Continuing education is necessary to maintain a high level of knowledge and skills in cancer registry practice. During the two-year period prior to recertification, CTRs must participate in at least 20 hours of continuing education (CE). A CTR must complete 20 hours of continuing education credits every two years to maintain a certified status. The required 20 CEs helps keep CTRs current on new developments in the field of oncology and registry data management. The two-year CE cycle ends on December 31. Additional CE credits earned cannot be carried over to the next CE cycle. The deadline to submit required CE hours and pay the annual CTR maintenance fee is January 31. CTRs are out of compliance when requirements are not met by the January 31 deadline.
Eligible CE programs must present materials beyond the level required for certification of a cancer registrar. These continuing educational activities must improve/expand a registrars existing base of knowledge or skills as a CTR; they cannot be basic or fundamental courses. NCRA reserves the right to reject CE activities not deemed applicable to cancer registry practice. Learn more about eligibility of specific educational activities and restrictions.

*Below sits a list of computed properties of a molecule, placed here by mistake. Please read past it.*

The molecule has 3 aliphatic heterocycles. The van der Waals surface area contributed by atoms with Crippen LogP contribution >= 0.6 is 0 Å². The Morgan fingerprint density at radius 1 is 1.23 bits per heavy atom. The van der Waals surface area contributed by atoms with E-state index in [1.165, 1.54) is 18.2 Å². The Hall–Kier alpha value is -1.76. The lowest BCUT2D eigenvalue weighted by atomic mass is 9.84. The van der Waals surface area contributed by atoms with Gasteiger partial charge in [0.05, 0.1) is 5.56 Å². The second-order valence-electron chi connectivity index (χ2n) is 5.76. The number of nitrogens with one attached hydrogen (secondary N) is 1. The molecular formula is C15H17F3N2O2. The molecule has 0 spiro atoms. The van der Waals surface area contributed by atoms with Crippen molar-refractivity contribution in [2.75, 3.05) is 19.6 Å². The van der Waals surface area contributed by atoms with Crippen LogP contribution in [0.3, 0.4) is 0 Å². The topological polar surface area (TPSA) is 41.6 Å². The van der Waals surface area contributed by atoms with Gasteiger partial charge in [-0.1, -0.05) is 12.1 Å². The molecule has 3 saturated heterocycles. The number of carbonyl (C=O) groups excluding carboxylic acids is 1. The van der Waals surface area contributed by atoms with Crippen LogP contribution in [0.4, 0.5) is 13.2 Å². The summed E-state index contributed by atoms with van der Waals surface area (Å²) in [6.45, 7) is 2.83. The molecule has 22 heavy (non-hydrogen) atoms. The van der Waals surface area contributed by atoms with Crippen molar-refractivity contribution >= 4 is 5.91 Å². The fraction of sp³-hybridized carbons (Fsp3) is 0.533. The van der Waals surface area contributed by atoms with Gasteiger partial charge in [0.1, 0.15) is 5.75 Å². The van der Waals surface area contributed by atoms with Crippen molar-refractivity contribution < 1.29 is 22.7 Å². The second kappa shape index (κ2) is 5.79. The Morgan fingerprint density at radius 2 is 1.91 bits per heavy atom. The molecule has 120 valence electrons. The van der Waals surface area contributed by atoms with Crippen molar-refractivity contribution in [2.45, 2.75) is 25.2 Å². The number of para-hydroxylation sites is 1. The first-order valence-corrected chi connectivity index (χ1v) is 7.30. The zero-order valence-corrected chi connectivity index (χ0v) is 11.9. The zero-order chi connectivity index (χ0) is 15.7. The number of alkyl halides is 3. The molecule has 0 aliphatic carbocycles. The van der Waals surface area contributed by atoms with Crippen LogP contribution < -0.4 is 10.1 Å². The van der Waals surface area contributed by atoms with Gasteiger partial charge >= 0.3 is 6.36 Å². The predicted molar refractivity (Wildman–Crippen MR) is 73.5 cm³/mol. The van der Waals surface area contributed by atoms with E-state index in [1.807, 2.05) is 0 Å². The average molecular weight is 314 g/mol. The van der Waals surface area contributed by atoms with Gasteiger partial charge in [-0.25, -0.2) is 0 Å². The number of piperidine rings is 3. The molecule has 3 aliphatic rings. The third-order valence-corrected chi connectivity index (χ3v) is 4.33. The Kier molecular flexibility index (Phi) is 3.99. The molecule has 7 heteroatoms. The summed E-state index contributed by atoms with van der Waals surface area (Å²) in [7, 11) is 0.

CTRs are required to pay an annual maintenance fee. The fee for NCRA members is $25; the non-member fee is $105. NCRA members can pay the maintenance fee when they renew their membership. The fee ensures NCRA’s Council on Certification is able to:
Login to www.ncra-usa.org and click My Account > Manage My Account, and then find the CE Cycle Certificate link under "Account Actions." Follow the link below for detailed instructions to access the CE Cycle Validation Certificate. A CTR’s personalized certificate will remain archived in your online NCRA account and may be saved, downloaded, or printed at any time.
Cancer registrars are data information specialists that capture a complete history, diagnosis, treatment, and health status for every cancer patient in the U.S. The curated data provides essential information to researchers, healthcare providers, and public health officials to better monitor and advance cancer treatments, conduct research, and improve cancer prevention and screening programs. Learn more about how to become a cancer registrar and how cancer registry data is used to improve public health.